Discourse about Israel occasionally elicits heated responses from some American Jews. Although we are thousands of miles from the conflict zone, a number of self-appointed guardians of Israel in the U.S. are quick to heap invective on their coreligionists who stray from what they see as the party line, so to speak, on Israel.
With the emergence of J Street, the dovish Washington-based lobbying group, and the increased influence of other liberal groups — including the Israel Policy Forum and Americans for Peace Now — with the Obama administration, the debate over who is “pro-Israel” has taken on a heightened intensity.
My editorial, “Right-wing incitement,” in the Nov. 27 edition of the American Jewish World, provoked some vitriolic responses. A couple letters — spirited defenses of Rep. Michele Bachmann — will be published in the next print edition; another writer withdrew his bombastic e-mail missive upon further reflection. And one e-mail was so unhinged and ad hominem in nature that it doesn’t warrant further dissemination: I don’t publish letters that are purely personal attacks, so I will not publish a scurrilous e-mail message that refers to me as a “self-hating Jew the world can live without.”
Shortly after receiving this vile e-mail, I read the “Ask the Rabbis” column in the new issue of Moment magazine. The question put to rabbis from varied Jewish streams was:Â What is a “Self-Hating Jew”?
There were a number of thoughtful responses, including one by Rabbi Yitz Greenberg, a prominent figure in the American Jewish community, here representing the “Modern Orthodox” viewpoint.
Here’s Rabbi Greenberg’s response:
The self-hating Jew is primarily a modern phenomenon. In the Middle Ages, Jews were surrounded by hostility. However, they maintained a high degree of self-respect because, living in ghettoes, they were mostly shielded from the degradation. They were also buoyed by a rich inner life and caring community.
In the modern period, Jews mixed freely and were constantly exposed to the majority’s opinions and media. Individual Jews, separated from the community, illiterate Jewishly, lacking in positive experiences, had no resources to repel anti-Semitic degrading images and sometimes internalized others’ contempt. One notorious case was Otto Weininger, an Austrian Jewish psychologist/philosopher who self-hated to the point of converting to Christianity and writing a philosophical justification of anti-Semitism. He followed the logic of his self-loathing (apparently feeling that he could not shake off his Jewishness) and committed suicide at age 23. Nazi thinkers drew upon his writings.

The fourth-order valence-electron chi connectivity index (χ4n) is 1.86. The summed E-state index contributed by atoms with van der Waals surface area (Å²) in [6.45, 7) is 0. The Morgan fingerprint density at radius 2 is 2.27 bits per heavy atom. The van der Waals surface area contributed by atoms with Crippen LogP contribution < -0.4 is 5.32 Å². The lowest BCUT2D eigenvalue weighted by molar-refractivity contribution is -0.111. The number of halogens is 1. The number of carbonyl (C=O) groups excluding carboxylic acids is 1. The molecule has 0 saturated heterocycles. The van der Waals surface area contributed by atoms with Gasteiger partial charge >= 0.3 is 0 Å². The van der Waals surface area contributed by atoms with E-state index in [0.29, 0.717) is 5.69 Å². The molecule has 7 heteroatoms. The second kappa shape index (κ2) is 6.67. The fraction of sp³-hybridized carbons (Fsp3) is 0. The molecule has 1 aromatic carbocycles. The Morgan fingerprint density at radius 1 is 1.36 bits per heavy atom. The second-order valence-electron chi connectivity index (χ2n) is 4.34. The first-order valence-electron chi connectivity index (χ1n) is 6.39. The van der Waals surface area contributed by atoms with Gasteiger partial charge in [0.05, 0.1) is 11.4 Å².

In recent years, the term has been politicized by certain Israeli public figures who have used it to stigmatize Jewish-American government officials who did not support right wing policies. This usage should be stopped. The reality that some deracinated Jews fall into this category is sad enough; the term should not be bandied about promiscuously or turned into a political weapon.
So, I generally concur with Greenberg’s analysis and opinion, and would add that it is not just “certain Israeli public figures” who wield the “self-hating Jew” epithet; some right-wing American Jews also are quick to fling this calumny against liberal Jews with whom they disagree politically.
Personal vilification aside, the Nov. 27 editorial suggested that there should be a communal discussion about the nature of political alliances, vis-a-vis Congresswoman Bachmann, who is honored by local Jewish leaders because of her staunch defense of Israeli government policies, as most Jews abhor her far-right, and often far-fetched, views on a range of issues. You might recall that Bachmann suggested last year that Democratic presidential candidate Barack Obama might hold “anti-American” views, and that the press should investigate members of Congress toÂ “find out if they are pro-America or anti-America.” More recently, Bachmann has declared that the 2010 census is a nefarious plot, because the census was used previously in the internment of Japanese-Americans in concentration camps during World War II.